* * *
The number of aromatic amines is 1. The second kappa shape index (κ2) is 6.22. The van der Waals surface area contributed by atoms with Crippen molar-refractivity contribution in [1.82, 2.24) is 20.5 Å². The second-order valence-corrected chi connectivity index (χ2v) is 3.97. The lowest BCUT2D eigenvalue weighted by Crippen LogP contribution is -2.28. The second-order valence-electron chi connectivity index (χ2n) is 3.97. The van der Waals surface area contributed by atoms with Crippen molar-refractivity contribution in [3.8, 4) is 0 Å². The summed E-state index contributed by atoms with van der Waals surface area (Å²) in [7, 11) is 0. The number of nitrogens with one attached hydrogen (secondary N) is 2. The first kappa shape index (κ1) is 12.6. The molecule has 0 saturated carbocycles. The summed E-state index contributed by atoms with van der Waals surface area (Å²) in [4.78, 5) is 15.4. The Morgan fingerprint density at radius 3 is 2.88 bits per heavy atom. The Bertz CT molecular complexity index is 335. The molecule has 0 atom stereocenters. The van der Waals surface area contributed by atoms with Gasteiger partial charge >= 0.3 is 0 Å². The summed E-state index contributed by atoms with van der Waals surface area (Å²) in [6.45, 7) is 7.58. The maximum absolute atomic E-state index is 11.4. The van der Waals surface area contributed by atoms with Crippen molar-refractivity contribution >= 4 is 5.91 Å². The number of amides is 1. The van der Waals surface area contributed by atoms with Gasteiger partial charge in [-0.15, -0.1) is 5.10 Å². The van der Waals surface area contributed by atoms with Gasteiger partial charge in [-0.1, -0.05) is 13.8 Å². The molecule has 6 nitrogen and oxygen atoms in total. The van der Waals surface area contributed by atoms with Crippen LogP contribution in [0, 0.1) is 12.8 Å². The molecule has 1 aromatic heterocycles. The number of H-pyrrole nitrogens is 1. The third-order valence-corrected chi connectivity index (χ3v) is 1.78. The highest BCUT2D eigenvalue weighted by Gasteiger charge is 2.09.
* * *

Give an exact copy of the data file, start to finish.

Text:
The number of aromatic amines is 1. The second kappa shape index (κ2) is 6.22. The van der Waals surface area contributed by atoms with Crippen molar-refractivity contribution in [1.82, 2.24) is 20.5 Å². The second-order valence-corrected chi connectivity index (χ2v) is 3.97. The lowest BCUT2D eigenvalue weighted by Crippen LogP contribution is -2.28. The second-order valence-electron chi connectivity index (χ2n) is 3.97. The van der Waals surface area contributed by atoms with Crippen molar-refractivity contribution in [3.8, 4) is 0 Å². The summed E-state index contributed by atoms with van der Waals surface area (Å²) in [7, 11) is 0. The number of nitrogens with one attached hydrogen (secondary N) is 2. The first kappa shape index (κ1) is 12.6. The molecule has 0 saturated carbocycles. The summed E-state index contributed by atoms with van der Waals surface area (Å²) in [4.78, 5) is 15.4. The Morgan fingerprint density at radius 3 is 2.88 bits per heavy atom. The Bertz CT molecular complexity index is 335. The molecule has 0 atom stereocenters. The van der Waals surface area contributed by atoms with Gasteiger partial charge >= 0.3 is 0 Å². The summed E-state index contributed by atoms with van der Waals surface area (Å²) in [6.45, 7) is 7.58. The maximum absolute atomic E-state index is 11.4. The van der Waals surface area contributed by atoms with Crippen molar-refractivity contribution >= 4 is 5.91 Å². The number of amides is 1. The van der Waals surface area contributed by atoms with Gasteiger partial charge in [-0.15, -0.1) is 5.10 Å². The van der Waals surface area contributed by atoms with Gasteiger partial charge in [-0.1, -0.05) is 13.8 Å². The molecule has 6 nitrogen and oxygen atoms in total. The van der Waals surface area contributed by atoms with Crippen LogP contribution in [0, 0.1) is 12.8 Å². The molecule has 1 aromatic heterocycles. The number of H-pyrrole nitrogens is 1. The third-order valence-corrected chi connectivity index (χ3v) is 1.78. The highest BCUT2D eigenvalue weighted by Gasteiger charge is 2.09.